Romancière, poète, scénariste et dramaturge, Julia Cameron enseigne l'art de la créativité depuis plus de trente ans. Ex-femme du réalisateur Martin Scorsese, elle a littéralement influencé des millions de gens à travers le monde avec son livre Libérez votre créativité, qualifié de " bible des artistes ".
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Amazon.com:3.5 étoiles sur 5 11 commentaires
8 internautes sur 9 ont trouvé ce commentaire utile
3.0 étoiles sur 5The 'X' Files readdressed25 avril 2005
Par Grady Harp - Publié sur Amazon.com
Julia Cameron is a fine writer and has been a valuable inspiration to many writers of all ages and degrees of development. Her famous book 'THE ARTIST'S WAY' has been absorbed in classrooms of literature and in lonely dens of minds bumping on writer's block. She has always afforded straightforward, tutorial advice that defined the path the young artist should follow to realize success.
It is therefore with some concern that LETTERS TO A YOUNG ARTIST: BUILDING A LIFE IN ART seems less supportive and more self-indulgently punitive than one would expect from this author. Perhaps it is the manner in which the book is formatTed. Cameron states in the beginning of this slim book that she has condensed (?homogenized) emails from her readers and students and has placed them in the form of responses to queries, each addressing "X" as the writer. There is some humor here and some instruction, but the lines of response to questions about state of mind, about philosophy, and need for nuRturing tend to veer more toward the caustic end of the spectrum.
In other words this book seems out of sync with Cameron's previous writings and for those who are looking for more solid pointers or tactics to approach - whether literarily or spiritually - then returning to the author's other books is recommended. Grady Harp, April 05
4 internautes sur 4 ont trouvé ce commentaire utile
5.0 étoiles sur 5It's the Real Deal6 juillet 2005
Par OpeningDialogue - Publié sur Amazon.com
Having had the pleasure of meeting and taking creativity classes with Ms. Cameron, I have been thrilled with how vividly and honestly this book conveys her loving, disciplined, no-nonsense demeanor. Her advice is focused and while it does go over ground she has covered previously, this book comes at the landscape from a new and refreshing angle. Again, Julia points the way for an artist to be both productive and sane, living a full and meaningful life. I am glad I bought my own copy since I found myself flagging page after page of her kind wisdom.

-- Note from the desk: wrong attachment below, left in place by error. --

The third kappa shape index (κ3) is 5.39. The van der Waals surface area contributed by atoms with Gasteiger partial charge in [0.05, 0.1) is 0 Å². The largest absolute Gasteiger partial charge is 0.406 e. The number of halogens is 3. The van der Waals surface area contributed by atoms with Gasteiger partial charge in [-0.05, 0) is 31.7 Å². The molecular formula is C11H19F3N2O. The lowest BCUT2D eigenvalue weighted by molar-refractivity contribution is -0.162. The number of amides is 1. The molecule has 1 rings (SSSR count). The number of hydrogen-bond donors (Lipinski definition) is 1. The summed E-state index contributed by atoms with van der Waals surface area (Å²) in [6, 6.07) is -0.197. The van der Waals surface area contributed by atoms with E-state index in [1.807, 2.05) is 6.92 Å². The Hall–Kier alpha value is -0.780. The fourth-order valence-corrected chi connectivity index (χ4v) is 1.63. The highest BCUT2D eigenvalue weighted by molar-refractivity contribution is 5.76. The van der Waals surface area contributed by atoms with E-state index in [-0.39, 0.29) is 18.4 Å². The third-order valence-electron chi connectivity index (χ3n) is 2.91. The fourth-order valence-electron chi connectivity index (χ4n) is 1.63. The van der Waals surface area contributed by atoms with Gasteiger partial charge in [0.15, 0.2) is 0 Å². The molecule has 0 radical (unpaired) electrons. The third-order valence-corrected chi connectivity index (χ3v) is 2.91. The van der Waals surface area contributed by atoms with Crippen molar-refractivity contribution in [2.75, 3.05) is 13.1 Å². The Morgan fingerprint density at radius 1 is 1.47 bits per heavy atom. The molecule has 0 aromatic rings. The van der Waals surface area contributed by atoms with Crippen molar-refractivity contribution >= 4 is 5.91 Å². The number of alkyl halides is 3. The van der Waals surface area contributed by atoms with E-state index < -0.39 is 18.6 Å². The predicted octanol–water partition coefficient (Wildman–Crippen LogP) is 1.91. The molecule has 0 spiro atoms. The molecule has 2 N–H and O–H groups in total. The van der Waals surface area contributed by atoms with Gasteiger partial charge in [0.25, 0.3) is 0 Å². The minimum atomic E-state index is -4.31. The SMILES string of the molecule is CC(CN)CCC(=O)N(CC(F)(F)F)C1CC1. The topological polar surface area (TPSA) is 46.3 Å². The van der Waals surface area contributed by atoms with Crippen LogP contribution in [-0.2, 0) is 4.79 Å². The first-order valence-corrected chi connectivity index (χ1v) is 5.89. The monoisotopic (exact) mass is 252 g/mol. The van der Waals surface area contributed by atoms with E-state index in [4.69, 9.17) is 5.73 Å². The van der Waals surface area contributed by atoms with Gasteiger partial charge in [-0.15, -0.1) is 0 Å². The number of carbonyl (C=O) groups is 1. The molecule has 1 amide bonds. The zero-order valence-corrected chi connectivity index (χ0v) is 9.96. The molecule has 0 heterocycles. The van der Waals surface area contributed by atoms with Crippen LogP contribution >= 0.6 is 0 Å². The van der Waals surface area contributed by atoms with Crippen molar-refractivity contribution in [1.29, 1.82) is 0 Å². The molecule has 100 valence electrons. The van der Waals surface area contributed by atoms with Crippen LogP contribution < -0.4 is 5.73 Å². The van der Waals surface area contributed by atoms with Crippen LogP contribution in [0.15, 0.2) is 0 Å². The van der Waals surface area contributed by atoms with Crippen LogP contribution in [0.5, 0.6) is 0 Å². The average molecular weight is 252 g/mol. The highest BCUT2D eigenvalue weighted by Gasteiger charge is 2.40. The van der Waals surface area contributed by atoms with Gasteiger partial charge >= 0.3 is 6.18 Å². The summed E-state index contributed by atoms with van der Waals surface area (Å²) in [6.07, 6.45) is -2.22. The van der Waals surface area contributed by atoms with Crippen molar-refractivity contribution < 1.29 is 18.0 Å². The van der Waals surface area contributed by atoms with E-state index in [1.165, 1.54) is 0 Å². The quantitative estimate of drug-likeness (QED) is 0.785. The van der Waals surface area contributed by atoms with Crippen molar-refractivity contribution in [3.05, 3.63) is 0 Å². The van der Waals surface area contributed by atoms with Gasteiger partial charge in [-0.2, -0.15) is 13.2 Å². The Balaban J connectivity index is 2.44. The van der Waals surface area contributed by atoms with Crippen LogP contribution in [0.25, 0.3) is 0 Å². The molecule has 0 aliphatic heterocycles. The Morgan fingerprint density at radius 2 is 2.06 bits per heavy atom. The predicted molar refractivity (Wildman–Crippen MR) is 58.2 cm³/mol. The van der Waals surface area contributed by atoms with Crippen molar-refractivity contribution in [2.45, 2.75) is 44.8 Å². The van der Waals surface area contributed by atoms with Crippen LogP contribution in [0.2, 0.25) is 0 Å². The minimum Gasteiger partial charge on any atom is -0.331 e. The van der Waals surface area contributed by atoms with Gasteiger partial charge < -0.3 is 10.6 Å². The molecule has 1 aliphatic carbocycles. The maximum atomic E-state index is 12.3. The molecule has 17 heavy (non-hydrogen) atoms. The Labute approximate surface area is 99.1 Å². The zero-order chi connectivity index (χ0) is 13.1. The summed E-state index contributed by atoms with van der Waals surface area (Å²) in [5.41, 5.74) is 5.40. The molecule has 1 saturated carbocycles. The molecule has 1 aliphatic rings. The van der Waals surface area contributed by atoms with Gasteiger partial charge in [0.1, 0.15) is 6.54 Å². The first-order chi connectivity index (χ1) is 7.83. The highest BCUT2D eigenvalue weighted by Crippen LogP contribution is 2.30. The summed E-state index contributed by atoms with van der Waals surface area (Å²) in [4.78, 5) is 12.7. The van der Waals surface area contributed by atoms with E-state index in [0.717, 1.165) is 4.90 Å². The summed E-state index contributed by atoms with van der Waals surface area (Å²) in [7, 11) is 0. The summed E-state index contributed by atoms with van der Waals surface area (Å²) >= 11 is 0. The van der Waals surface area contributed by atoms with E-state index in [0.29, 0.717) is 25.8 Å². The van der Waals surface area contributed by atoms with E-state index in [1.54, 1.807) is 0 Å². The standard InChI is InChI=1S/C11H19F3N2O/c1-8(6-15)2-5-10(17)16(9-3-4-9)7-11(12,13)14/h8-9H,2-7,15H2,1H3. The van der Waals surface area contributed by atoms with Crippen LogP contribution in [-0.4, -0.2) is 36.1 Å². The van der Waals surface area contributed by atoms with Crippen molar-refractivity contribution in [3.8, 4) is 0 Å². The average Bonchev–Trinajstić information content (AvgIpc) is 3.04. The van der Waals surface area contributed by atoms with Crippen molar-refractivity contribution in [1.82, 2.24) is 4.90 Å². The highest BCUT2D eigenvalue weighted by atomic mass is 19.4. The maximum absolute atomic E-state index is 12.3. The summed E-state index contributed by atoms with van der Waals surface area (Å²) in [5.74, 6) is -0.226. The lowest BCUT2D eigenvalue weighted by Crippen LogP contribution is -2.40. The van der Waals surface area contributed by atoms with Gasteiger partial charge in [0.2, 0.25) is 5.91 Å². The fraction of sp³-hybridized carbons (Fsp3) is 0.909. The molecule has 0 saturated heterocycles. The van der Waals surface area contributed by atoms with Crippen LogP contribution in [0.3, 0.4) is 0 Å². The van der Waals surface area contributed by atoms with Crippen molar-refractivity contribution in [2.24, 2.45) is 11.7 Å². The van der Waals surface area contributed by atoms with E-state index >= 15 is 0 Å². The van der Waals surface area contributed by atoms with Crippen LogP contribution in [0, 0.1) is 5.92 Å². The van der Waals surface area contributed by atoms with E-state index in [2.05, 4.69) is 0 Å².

9 internautes sur 12 ont trouvé ce commentaire utile
5.0 étoiles sur 5I Cried When I Turned the Final Page - Don't End, Don't End!14 mai 2005
Par Julie Jordan Scott - Publié sur Amazon.com
The last time I cried when I turned the final page of a book was Natalie Goldberg's "Writing Down the Bones." Julia Cameron's "Letters to a Young Artist" is quite different than Goldberg's work.... But the emotion was the same. "I was having so much fun `being with you', Julia - please don't stop now!"
I am a long-term fan of Julia Cameron. The first time I read "The Artist's Way" it was because so many of my coaching clients were fans. The one thing about that book that bothered me was what I perceived as Cameron's whiny voice. I have really enjoyed watching her evolve through her follow-up books - and her tone shifting along the way.
In "Letters" her ton shifts from the beginning of the letters to "X" as she goes along. I liken her tone to Simon Cowell of American Idol... because she tells the truth without any sugar coating... so it might make some readers angry.
My recommendation is to look underneath those first appearances of temperament - and read the incredible truths which pour out of these pages - nearly every page of my copy is underlined and dog eared.
Listen: "Making art takes guts. Choosing to be vulnerable and exposed rather that safely blocked is a risky venture. The ultimate reward, however, is truly great art." (p. 9)
"Cultivate an attitude of expectancy, for it's expectancy that keeps us alert and optimisti. Attention and optimism are necessary to the long haul." (pg. 61).
"Art is a spiritual calling, and like any vocation it is subject to the dark night of the soul." P. 94
"There is one trick to setting goals, I think. And that is to always leave enough breathing room for the divine to enter." (p. 138)
Now you can see why I cried. This book is absolutely incredible and has been my almost constant companion, always open, since I read it the first time. It is literally packed with thoughts to prompt both my writing and my creative process.
This is a book which would make Rainer Rilke proud - I get the feeling he would suggest we live the questions this book evokes - not judge the book on its tone, instead allow the truths within to take us on a journey through our days.